Serendip is an independent site partnering with faculty at multiple colleges and universities around the world. Happy exploring!

Intersections of

Intersections of

nkechi's picture

Day of Learning Workshop

Black Feminism: Thinking Critically About Race and Gender

Submitting this workshop proposal as my first web event. This workshop was the only one described to also be about intersectionality. At a conference discussing race at Bryn Mawr and beyond, there is no way to talk about race without being intersectional, tangled together, and therefore, ecological. 

Our "Identity Matters" 360° was centered on the concept of “intersectionality,” an integrated analysis and practice based on the conviction that the major systems of oppression are interlocking. In this workshop, we will draw on several theories of black feminism to think, talk, listen and act together about the ways in which intersectionality creates the conditions of all our lives, whatever our race, class or genders.



Therefore, we can use the writings of Black Feminists to discuss the opening for Intersectional identities of POC on this campus as our 360 is in a perfect position to bring the topic of intersectionality to this day of learning. I think it would be great to talk about Space and Silence in the context of Black Feminism. For some people who may be attending, they may not know much about Black Feminism or about intersectionality. There are many questions we can ask here: What do we lose as a campus when we lose spaces like Perry House? Intersections of being a student and being a person of color? Ferguson, Black Lives Matter, and Bryn Mawr?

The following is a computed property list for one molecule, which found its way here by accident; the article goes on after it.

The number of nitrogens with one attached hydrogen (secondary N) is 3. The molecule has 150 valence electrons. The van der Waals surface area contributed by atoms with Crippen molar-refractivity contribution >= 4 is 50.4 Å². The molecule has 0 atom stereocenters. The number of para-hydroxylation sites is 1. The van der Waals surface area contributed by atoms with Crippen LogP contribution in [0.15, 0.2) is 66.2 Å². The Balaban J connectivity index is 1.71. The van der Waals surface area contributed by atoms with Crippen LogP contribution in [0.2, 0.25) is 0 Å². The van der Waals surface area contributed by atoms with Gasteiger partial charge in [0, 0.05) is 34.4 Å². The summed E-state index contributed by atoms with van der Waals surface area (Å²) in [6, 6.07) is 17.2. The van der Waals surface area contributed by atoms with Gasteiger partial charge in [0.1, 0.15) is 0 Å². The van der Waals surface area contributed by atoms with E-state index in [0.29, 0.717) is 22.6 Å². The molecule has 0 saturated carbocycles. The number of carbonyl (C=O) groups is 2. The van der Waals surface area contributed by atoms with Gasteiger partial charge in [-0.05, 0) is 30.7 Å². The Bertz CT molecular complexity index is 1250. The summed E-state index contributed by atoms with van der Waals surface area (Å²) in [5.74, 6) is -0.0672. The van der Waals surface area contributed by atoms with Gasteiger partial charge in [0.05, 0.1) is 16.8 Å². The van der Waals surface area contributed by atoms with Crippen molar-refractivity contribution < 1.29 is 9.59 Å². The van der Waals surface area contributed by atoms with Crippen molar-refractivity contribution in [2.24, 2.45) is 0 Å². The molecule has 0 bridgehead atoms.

The Workshop:


    1. Overview of Feminism/Intersectionality. Brief introduction to Black Feminism

        1. Why is Intersectionality Important?
        2. Do we want to do an intro to the 360 and what we learned? Is that too self-indulgent?

        3. Combahee River Collective: We are actively committed to struggling against racial, sexual, heterosexual, and class oppression, and see as our particular task the development of integrated analysis and practice based upon the fact that the major systems of oppression are interlocking.The synthesis of these oppressions creates the conditions of our lives. (The Combahee River Collective Statement, 1977)

        4. Quick discussion about the lack of space for Black voices in academic/social Discourse, and the exclusion of Black women from White Feminist demonstrations

          1. Elizabeth Cady Stanton’s refusal to back the 15th amendment


          2. Black women told to march separately at the back of the Woman Suffrage Parade of 1913


        5. Watch: Patricia Arquette Backstage interview Oscars 2015
  1. Watch: Nightly Show Panel of Black Women in response to Patricia Arquette’s Oscar Speech


  2. Barometer 

    1. Feminist writings by POC were included in my education

    2. Feminist writings by white women are also applicable to WOC

    3. Bryn Mawr has made steps in the right direction to be more accessible to Students of Color (Examples?)

  3. Index Card silent Question Activity


  1. Activities

    1. Semi Silent Gallery (Stay in Groups)